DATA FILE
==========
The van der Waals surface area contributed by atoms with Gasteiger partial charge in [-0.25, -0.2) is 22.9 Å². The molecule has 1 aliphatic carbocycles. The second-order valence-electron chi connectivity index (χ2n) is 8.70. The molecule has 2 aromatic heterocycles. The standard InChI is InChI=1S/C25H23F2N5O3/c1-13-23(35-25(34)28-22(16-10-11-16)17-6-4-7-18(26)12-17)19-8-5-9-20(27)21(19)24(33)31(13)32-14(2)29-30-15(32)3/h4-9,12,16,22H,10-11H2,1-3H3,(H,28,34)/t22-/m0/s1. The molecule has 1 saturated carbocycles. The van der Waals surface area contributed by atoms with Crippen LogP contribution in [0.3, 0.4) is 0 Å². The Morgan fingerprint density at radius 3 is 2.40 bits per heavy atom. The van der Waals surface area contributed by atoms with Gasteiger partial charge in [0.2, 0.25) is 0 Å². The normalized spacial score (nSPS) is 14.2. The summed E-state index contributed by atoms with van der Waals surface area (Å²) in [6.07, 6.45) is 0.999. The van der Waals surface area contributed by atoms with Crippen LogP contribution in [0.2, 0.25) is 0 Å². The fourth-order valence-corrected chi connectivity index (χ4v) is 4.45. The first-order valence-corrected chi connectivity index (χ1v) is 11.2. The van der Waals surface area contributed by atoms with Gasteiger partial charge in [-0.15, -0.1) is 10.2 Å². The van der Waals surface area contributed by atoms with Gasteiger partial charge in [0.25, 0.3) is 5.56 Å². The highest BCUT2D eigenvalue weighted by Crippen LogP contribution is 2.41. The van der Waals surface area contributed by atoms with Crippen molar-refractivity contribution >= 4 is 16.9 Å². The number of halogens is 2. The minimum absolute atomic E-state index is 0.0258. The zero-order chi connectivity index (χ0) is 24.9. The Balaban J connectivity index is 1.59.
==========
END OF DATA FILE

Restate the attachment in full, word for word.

The van der Waals surface area contributed by atoms with Gasteiger partial charge in [-0.25, -0.2) is 22.9 Å². The molecule has 1 aliphatic carbocycles. The second-order valence-electron chi connectivity index (χ2n) is 8.70. The molecule has 2 aromatic heterocycles. The standard InChI is InChI=1S/C25H23F2N5O3/c1-13-23(35-25(34)28-22(16-10-11-16)17-6-4-7-18(26)12-17)19-8-5-9-20(27)21(19)24(33)31(13)32-14(2)29-30-15(32)3/h4-9,12,16,22H,10-11H2,1-3H3,(H,28,34)/t22-/m0/s1. The molecule has 1 saturated carbocycles. The van der Waals surface area contributed by atoms with Crippen LogP contribution in [0.3, 0.4) is 0 Å². The Morgan fingerprint density at radius 3 is 2.40 bits per heavy atom. The van der Waals surface area contributed by atoms with Gasteiger partial charge in [0.2, 0.25) is 0 Å². The normalized spacial score (nSPS) is 14.2. The summed E-state index contributed by atoms with van der Waals surface area (Å²) in [6.07, 6.45) is 0.999. The van der Waals surface area contributed by atoms with Crippen LogP contribution in [0.2, 0.25) is 0 Å². The fourth-order valence-corrected chi connectivity index (χ4v) is 4.45. The first-order valence-corrected chi connectivity index (χ1v) is 11.2. The van der Waals surface area contributed by atoms with Gasteiger partial charge in [-0.15, -0.1) is 10.2 Å². The van der Waals surface area contributed by atoms with Gasteiger partial charge in [0.25, 0.3) is 5.56 Å². The highest BCUT2D eigenvalue weighted by Crippen LogP contribution is 2.41. The van der Waals surface area contributed by atoms with Crippen molar-refractivity contribution >= 4 is 16.9 Å². The number of halogens is 2. The minimum absolute atomic E-state index is 0.0258. The zero-order chi connectivity index (χ0) is 24.9. The Balaban J connectivity index is 1.59.